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Apple Fails to Reinvent Telecommunications Industry – Too Bad

According to the AP Story carried in the NY Times Online, Steve Jobs claims that iPhone will “reinvent” the telecommunications sector.  Wish it were so but it ain’t!

The design of the phone – no hard buttons, all touch on screen, sounds like everything we expect from Steve and from Apple: it’s all about the GUI and that part’ll be fun.  But the business relationship is as old school as it can get: exclusive US distributorship through Cingular (which will soon be exclusively owned by at&t).

Come to think of it, iPod and iTunes aren’t very open models either.

The telecommunications sector (or at least the mobile part of it) WOULD have been reinvented if Apple said that the WiFi connection on the phone could be used to make voice calls without going through the Cingular network.  But they didn’t.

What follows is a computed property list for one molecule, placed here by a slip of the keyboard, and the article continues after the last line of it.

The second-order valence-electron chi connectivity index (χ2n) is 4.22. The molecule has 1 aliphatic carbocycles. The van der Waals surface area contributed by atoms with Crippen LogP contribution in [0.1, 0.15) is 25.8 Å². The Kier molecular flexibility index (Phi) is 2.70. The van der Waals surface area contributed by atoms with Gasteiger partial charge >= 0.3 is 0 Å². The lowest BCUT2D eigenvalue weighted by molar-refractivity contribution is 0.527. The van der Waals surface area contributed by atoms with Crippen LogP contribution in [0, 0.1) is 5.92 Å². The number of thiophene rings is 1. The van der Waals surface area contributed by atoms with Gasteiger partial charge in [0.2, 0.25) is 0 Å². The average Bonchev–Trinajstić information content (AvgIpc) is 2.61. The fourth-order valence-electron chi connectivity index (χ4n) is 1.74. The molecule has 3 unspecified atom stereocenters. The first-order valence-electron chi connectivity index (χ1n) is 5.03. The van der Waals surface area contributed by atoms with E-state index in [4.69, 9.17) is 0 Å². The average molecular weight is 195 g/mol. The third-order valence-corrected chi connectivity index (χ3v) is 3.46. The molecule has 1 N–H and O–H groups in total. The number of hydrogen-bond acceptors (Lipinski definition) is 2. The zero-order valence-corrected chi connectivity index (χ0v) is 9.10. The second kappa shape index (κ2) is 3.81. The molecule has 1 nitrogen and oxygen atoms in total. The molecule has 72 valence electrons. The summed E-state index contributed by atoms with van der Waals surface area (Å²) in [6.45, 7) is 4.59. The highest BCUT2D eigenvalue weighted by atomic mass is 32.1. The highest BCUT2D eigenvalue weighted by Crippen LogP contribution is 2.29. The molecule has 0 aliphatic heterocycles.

The telecommunications sector (or at least the mobile part of it) WOULD have been reinvented if Apple had announced a phone which is network agnostic and  let the carriers rush to announce their support for it.  But they didn’t.

Actually, of course, all mobile phone are born network agnostic.  Then the manufacturers of the phones make deals to lock them on to one network or the other so that they can be cobranded and distributed by the network operators. 

As you know, the network operators subsidize the cost of the phones to us endusers in order to get us to sign long term contracts with them.  So it is very dangerous for a Motorola or a Nokia to offend the networks by marketing around them and, in the short term, would make it harder for these manufacturers to launch a new device.